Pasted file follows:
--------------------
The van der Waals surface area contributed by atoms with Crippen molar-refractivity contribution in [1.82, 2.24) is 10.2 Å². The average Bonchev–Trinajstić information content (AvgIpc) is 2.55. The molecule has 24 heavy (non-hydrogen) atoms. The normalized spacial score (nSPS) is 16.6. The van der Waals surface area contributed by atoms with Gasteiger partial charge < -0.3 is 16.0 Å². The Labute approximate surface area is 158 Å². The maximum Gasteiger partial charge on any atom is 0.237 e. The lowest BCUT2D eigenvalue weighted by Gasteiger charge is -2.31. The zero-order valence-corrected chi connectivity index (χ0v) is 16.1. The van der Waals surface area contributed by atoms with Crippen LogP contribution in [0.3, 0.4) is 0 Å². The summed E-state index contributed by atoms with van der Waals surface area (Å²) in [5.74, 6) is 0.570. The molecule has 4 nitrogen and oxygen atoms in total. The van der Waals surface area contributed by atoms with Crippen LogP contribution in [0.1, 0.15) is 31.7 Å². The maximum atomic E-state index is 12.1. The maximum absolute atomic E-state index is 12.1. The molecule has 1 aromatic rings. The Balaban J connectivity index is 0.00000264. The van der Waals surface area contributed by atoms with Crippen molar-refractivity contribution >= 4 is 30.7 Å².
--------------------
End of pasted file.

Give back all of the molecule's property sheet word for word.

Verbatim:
The van der Waals surface area contributed by atoms with Crippen molar-refractivity contribution in [1.82, 2.24) is 10.2 Å². The average Bonchev–Trinajstić information content (AvgIpc) is 2.55. The molecule has 24 heavy (non-hydrogen) atoms. The normalized spacial score (nSPS) is 16.6. The van der Waals surface area contributed by atoms with Gasteiger partial charge < -0.3 is 16.0 Å². The Labute approximate surface area is 158 Å². The maximum Gasteiger partial charge on any atom is 0.237 e. The lowest BCUT2D eigenvalue weighted by Gasteiger charge is -2.31. The zero-order valence-corrected chi connectivity index (χ0v) is 16.1. The van der Waals surface area contributed by atoms with Crippen LogP contribution in [0.3, 0.4) is 0 Å². The summed E-state index contributed by atoms with van der Waals surface area (Å²) in [5.74, 6) is 0.570. The molecule has 4 nitrogen and oxygen atoms in total. The van der Waals surface area contributed by atoms with Crippen LogP contribution in [0.1, 0.15) is 31.7 Å². The maximum atomic E-state index is 12.1. The maximum absolute atomic E-state index is 12.1. The molecule has 1 aromatic rings. The Balaban J connectivity index is 0.00000264. The van der Waals surface area contributed by atoms with Crippen molar-refractivity contribution >= 4 is 30.7 Å².